By Keith Loria, Contributing Editor
Development will finally begin at 99 Hudson Street in Jersey City, N.J. China Overseas America Inc., the U.S. subsidiary of Chinese construction giant China State Construction Engineering Corp., has broke ground there on a planned 95-story, mixed-use tower, which will be the tallest building in New Jersey at nearly 1,000 feet.
The Jersey City Planning Board amended the Colgate Redevelopment Plan on Jan. 20, 2015, to modify the previous plans, including amending the maximum tower height to 990 feet instead of 675 feet. Construction is expected to begin in spring 2016.
The new tower, designed by Perkins Eastman, will comprise approximately 800 condominiums and include 7,500 square feet of public plazas and open green space. The tower will replace a previous two-tower plan from developer Hartz Mountain Industries, which sold the site to China Overseas America for $68 million in November 2013, according to the Wall Street Journal. As CPE previously reported, Hartz Mountain originally purchased the parking lot property in November 2011 for $35 million from Bank of America Corp.
“99 Hudson will mark a new milestone for Jersey City’s resurgence as a truly great city in which to live and work,” said Ming Wu, Perkins Eastman’ principal. “For decades now, people on the west side of the Hudson have marveled at Manhattan’s skyline, but today Jersey City is developing its own dynamic city, along with a world-class skyline. To play a part in this transformation is quite an honor.”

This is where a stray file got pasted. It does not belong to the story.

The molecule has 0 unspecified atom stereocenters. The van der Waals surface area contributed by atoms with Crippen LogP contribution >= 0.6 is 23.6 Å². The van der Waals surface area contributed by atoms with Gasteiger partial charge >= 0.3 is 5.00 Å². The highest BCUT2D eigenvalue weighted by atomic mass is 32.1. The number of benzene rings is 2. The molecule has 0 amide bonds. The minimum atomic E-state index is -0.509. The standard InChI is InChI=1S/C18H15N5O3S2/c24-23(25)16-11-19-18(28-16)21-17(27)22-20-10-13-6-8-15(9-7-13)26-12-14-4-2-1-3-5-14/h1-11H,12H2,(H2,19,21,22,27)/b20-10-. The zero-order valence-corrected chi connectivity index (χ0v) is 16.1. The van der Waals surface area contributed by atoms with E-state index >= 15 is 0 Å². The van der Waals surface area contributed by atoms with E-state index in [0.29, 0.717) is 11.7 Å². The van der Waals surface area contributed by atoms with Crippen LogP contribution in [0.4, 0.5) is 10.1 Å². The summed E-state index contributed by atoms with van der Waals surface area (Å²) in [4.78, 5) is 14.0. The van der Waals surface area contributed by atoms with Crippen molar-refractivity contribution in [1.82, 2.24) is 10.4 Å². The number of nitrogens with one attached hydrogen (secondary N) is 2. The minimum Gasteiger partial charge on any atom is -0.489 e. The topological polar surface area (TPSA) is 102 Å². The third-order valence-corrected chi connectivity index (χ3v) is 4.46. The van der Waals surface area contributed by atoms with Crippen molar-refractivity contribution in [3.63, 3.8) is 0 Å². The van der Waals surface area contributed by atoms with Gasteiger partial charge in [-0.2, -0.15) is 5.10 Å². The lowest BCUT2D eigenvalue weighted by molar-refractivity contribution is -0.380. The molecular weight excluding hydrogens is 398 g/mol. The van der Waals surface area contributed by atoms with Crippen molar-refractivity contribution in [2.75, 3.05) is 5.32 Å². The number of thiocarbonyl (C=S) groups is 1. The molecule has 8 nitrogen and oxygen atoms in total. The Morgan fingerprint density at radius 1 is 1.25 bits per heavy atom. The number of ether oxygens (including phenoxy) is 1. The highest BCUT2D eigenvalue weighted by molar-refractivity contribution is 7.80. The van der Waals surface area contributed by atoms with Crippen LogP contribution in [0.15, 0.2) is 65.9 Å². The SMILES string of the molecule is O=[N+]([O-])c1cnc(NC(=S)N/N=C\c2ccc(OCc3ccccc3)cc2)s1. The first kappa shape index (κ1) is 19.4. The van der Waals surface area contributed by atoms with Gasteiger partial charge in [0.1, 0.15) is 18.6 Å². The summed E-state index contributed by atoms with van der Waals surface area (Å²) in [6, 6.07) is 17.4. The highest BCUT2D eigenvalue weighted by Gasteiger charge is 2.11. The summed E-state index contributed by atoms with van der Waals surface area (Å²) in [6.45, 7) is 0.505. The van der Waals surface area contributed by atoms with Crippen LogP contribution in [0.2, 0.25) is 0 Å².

The development is part of a broader effort by Mayor Steven M. Fulop’s administration to transform Jersey City into the state’s leading job creator, attract hundreds of millions of dollars in investment to the region, and ultimately make it New Jersey’s largest city in 2016. As a result, the city is facing “the greatest construction boom in the city’s history,” according to the City of Jersey City’s press release.
“It will dramatically remake the Jersey City skyline,” Mayor Fulop said.
The development marks Jersey City’s first large-scale condominium project in more than five years and will create an iconic new skyscraper along the Hudson riverfront. Once built, 99 Hudson will surpass the 781-foot Goldman Sachs building at 30 Hudson.